Spy or Die Trying Review


Spy or Die Trying is a game designed by Richard Wolfrik Galland, published by Warm Acre Games. It is for 2-4 players. In this game, one player will be playing the boss of S.W.O.R.D. the Secret World Order as he defends his secret base from the peacekeepers of P.E.N. the Peace Enforcing Nations. The P.E.N. agents will only have 1 hour working together to infiltrate the base and save the world. In the meantime, the S.W.O.R.D. player will be doing their best to defend their base and keep the agents from winning. The player(s) that are best able to accomplish their mission will be declared the winner(s).

To begin, one player is the S.W.O.R.D. player and will take control of the boss and minions of the base. The other player(s) will choose one of the 3 P.E.N. agents. They will receive a character profile for their chosen character. They will then take a stealth marker and place it hidden side up on their profile. They will choose a talent marker and place it on their profile as well. They also place a handgun marker and choose an item marker to place on their profile. They take the corresponding character’s figure and place it one of the agent squares on the outside of the base. The defender places a door marker with the red side face up on on every door including the extra large base door on the board. The boss figure is placed on one of the spawn squares in the sanctum. A guard figure is placed on the yellow security square in the control room. Either a scientist is placed on one of the infirmary spawn squares or a technician is placed on the generator spawn square. This is chosen by the player. 1 guard is placed outside a room’s doorway for each P.E.N. agent playing. 4 camera markers are placed on different junction squares along the hallways. A secret passage marker is placed on an empty square in a room other than the sanctum. The intelligence markers are shuffled and placed randomly face down on each of the intelligence squares. The doomsday weapon markers are placed face down beside the board. The alert marker is placed on green side up. The time marker is placed on the 60 minute mission timer track. The P.E.N. players then choose who goes first and the game can now begin.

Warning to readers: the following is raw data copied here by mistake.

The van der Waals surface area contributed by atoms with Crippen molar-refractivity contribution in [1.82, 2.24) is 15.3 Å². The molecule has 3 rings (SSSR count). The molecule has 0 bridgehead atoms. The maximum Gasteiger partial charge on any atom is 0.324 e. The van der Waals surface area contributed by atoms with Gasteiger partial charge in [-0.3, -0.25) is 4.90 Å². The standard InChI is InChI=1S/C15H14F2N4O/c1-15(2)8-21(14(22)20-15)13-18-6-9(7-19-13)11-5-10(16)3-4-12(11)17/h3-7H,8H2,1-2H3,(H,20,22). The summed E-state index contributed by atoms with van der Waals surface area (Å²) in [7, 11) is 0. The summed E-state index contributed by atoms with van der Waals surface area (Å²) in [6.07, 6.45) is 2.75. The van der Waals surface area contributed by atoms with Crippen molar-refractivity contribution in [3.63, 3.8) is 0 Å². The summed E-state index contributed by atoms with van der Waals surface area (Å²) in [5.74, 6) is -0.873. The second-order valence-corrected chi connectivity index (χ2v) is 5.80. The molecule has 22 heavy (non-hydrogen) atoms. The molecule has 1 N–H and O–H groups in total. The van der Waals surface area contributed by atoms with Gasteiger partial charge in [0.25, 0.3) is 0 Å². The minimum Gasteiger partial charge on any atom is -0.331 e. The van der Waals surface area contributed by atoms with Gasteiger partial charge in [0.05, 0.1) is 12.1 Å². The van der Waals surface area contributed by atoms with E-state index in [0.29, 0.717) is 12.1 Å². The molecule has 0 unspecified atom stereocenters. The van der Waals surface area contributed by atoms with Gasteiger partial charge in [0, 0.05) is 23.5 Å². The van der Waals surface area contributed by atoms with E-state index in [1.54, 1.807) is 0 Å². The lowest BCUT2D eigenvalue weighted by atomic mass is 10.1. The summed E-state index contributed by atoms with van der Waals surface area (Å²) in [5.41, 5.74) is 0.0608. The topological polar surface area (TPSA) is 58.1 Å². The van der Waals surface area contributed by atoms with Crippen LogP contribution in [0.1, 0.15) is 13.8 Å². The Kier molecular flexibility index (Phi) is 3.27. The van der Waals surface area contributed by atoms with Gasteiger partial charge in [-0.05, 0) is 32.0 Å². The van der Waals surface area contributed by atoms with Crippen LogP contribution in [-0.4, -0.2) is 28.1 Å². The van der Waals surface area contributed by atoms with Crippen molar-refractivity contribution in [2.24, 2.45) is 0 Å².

The game is played in turns, starting with the Intruders. On a player’s turn they may perform 2 actions. They can move, pick up, sneak, breach, search, explore, sabotage, reveal, hide, sneak attack, fight, shoot, rest, and heal. I’m not going to go into a lot of detail here, just understand that there are a lot of choices to be made and most of them will cost time. Time is an very important commodity that you don’t want to lose a lot of. Some actions are automatic while others will require a dice roll. To succeed at a dice roll the intruder must roll a 4, 5, or 6 on a 6 sided die. Some actions will allow the player to “take time”. What this means is that the dice are rolled. For every success, a minute is taken from the action’s base time. That number is then taken from the mission timer track. Once the intruder’s have taken their turn, it’s the defender’s turn.